llexhainanensis Merr(Hainan holly leaf); Ilex pubescens
Soluble in Chloroform,Dichloromethane,Ethyl Acetate,DMSO,Acetone,etc.
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provides coniferyl ferulate(CAS#:109008-27-7) MSDS, density, melting point, boiling point, structure, formula, molecular weight etc. Articles of coniferyl ferulate are included as well.>> amp version: coniferyl ferulate
Septoria is a large genus of asexual morphs of Ascomycota causing leaf spot diseases of many cultivated and wild plants. Host specificity has long been a decisive criterium in species delimitation in Septoria, mainly because of the paucity of useful morphological characters and the high level of variation therein. This study aimed at improving the species delimitation of Septoria by adopting a polyphasic approach, including multilocus DNA sequencing and morphological analyses on the natural substrate and in culture. To this end 365 cultures preserved in CBS, Utrecht, The Netherlands, among which many new isolates obtained from fresh field specimens were sequenced. Herbarium material including many types was also studied. Full descriptions of the morphology in planta and in vitro are provided for 57 species. DNA sequences were generated for seven loci, viz. nuclear ITS and (partial) LSU ribosomal RNA genes, RPB2, actin, calmodulin, Btub, and EF. The robust phylogeny inferred showed that the septoria-like fungi are distributed over three main clades, establishing the genera Septoria s. str., Sphaerulina, and Caryophylloseptoria gen. nov. Nine new combinations and one species, Sphaerulina tirolensis sp. nov. were proposed. It is demonstrated that some species have wider host ranges than expected, including hosts from more than one family. Septoria protearum, previously only associated with Proteaceae was found to be also associated with host plants from six additional families of phanerogams and cryptogams. To our knowledge this is the first study to provide DNA-based evidence that multiple family-associations occur for a single species in Septoria. The distribution of host families over the phylogenetic tree showed a highly dispersed pattern for 10 host plant families, providing new insight into the evolution of these fungi. It is concluded that trans-family host jumping is a major force driving the evolution of Septoria and Sphaerulina.
Evolution, host jumping, host specificity, Multilocus Sequence Typing (MLST), Mycosphaerella, Mycosphaerellaceae, new genus, new species, Pleosporales, Phloeospora, Septoria, Sphaerulina, taxonomy, systematics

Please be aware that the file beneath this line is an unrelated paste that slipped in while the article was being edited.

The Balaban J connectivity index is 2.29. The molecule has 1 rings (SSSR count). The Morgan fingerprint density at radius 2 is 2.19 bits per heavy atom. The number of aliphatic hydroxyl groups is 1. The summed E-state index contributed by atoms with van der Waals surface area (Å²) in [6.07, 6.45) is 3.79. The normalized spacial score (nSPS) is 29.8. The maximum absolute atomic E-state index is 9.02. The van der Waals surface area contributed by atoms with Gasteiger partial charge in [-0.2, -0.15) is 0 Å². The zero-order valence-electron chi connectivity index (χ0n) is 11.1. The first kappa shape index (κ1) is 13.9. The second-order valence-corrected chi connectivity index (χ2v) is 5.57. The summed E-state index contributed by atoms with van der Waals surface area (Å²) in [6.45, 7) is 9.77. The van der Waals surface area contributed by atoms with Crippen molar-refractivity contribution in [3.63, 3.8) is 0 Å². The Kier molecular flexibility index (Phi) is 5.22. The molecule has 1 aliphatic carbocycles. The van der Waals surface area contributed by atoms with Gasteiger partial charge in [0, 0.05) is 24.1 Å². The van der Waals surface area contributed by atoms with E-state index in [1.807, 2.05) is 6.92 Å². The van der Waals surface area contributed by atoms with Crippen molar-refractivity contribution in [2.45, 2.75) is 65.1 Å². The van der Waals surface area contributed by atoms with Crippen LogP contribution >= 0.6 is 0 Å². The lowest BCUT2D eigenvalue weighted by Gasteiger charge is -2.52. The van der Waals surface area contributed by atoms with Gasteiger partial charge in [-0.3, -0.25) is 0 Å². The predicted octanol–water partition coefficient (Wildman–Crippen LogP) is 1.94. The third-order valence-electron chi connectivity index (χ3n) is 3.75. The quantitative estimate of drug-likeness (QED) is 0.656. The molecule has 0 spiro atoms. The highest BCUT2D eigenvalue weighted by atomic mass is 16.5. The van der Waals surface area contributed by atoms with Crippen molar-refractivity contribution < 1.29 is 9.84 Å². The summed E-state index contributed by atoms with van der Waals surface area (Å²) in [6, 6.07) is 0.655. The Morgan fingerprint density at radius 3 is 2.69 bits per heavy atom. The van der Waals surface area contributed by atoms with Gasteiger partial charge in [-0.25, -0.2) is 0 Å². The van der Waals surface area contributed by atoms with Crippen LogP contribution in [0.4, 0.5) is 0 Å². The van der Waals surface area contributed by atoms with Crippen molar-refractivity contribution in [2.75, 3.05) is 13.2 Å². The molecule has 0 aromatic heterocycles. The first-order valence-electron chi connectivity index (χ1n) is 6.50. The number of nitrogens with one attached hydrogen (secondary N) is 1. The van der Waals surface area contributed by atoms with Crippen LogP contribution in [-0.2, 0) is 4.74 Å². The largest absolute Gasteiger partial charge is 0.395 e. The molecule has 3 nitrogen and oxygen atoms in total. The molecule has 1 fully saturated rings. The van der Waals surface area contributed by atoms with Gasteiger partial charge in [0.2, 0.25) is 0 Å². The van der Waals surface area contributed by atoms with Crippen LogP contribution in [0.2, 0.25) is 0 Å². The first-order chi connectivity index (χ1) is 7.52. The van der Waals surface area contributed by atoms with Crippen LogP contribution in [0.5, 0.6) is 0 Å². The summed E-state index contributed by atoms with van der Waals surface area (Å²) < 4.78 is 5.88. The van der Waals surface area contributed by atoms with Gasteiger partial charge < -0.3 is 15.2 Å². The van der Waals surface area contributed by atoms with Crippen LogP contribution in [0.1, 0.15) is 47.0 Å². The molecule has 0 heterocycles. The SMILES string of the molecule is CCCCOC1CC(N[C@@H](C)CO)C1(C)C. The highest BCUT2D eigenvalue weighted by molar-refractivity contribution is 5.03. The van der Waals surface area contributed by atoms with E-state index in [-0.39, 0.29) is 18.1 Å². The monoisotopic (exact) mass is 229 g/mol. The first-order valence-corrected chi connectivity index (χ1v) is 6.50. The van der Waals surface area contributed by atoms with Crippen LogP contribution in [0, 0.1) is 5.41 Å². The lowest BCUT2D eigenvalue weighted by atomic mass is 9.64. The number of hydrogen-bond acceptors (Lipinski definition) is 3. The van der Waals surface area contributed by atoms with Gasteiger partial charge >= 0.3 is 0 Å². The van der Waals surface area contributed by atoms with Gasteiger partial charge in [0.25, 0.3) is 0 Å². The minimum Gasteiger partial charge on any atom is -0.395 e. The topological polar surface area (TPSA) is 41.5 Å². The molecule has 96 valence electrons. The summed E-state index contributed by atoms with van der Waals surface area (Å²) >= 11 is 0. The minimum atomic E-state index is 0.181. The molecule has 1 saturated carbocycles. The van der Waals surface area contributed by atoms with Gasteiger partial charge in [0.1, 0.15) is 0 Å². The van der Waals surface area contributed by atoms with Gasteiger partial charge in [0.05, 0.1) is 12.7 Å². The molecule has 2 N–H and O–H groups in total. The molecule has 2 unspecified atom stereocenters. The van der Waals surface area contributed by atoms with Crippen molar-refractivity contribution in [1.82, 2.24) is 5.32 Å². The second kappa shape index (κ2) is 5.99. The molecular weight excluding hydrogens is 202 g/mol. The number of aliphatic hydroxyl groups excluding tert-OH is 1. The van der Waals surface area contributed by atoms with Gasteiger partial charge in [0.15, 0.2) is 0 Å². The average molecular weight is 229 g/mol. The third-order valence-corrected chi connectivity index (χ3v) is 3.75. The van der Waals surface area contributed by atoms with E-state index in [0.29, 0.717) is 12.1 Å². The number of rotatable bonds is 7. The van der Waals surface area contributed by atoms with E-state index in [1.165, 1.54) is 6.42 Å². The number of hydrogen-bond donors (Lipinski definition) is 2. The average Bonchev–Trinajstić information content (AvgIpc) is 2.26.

A new approach to species delimitation in Septoria
G.J.M. Verkley,1,* W. Quaedvlieg,1,2 H.-D. Shin,3 and P.W. Crous1,2,4
2013 Jun 30;
The study of how the quality of pediatric end-of-life care varies across systems of health care delivery and financing is hampered by lack of methods to adjust for the probability of death in populations of ill children.
To develop a prognostication models using administratively available data to predict the probability of in-hospital and 1-year postdischarge death.
Retrospective cohort study of 0-21 year old patients admitted to Pennsylvania hospitals from 1994-2001 and followed for 1-year postdischarge mortality, assessing logistic regression models ability to predict in-hospital and 1-year postdischarge deaths.
Among 678,365 subjects there were 2,202 deaths that occurred during the hospitalization (0.32% of cohort) and 860 deaths that occurred 365 days or less after hospital discharge (0.13% of cohort). The model predicting hospitalization deaths exhibited a C statistic of 0.91, with sensitivity of 65.9% and specificity of 92.9% at the 99th percentile cutpoint; while the model predicting 1-year postdischarge deaths exhibited a C statistic of 0.92, with sensitivity of 56.1% and specificity of 98.4% at the 99th percentile cutpoint.
Population-level mortality prognostication of hospitalized children using administratively available data is feasible, assisting the comparison of health care services delivered to children with the highest probability of dying during and after a hospital admission.
Prediction of Pediatric Death in the Year after Hospitalization: A Population-Level Retrospective Cohort Study
Chris Feudtner, M.D., Ph.D., M.P.H.,corresponding author1,,5 Kari R. Hexem, M.P.H.,1 Mayadah Shabbout, M.S.,3 James A. Feinstein, M.D.,1 Julie Sochalski, Ph.D., R.N.,4,,5 and Jeffery H. Silber, M.D., Ph.D.2,,5
This 14‐color, 16‐antibody OMIP was designed for enumeration of leukocyte responses in pediatric samples, where sample volumes and cell numbers can be very low. Leukocytes identified by this panel include all major members of the innate lymphoid cell (ILC) family (ILC1s, ILC2s, and ILC3s), natural killer cells (NK cells), granulocytes (neutrophils and eosinophils), T‐cells (CD4+ and CD8+), mucosal‐associated invariant T cells (MAIT cells) and NKT‐like cells. The protocol was optimized using small volumes of peripheral blood and validated in airway samples obtained from children (< 2 years of age) admitted to a pediatric intensive care unit (PICU). Given this backdrop, this OMIP is widely applicable to clinical research using low volume or paucicellular samples, such as studies of innate and adaptive immune responses in infants and children, with potential clinical application in diagnostics and monitoring of patients by pediatricians.
OMIP‐062: A 14‐Color, 16‐Antibody Panel for Immunophenotyping Human Innate Lymphoid, Myeloid and T Cells in Small Volumes of Whole Blood and Pediatric Airway Samples
Dawid Swieboda, 1 , 2 Yanping Guo, 1 Sophie Sagawe, 1 Ryan S. Thwaites, 1 Simon Nadel, 3 Peter J.M. Openshaw, 1 , 2 and Fiona J. Culleycorresponding author 1 , 2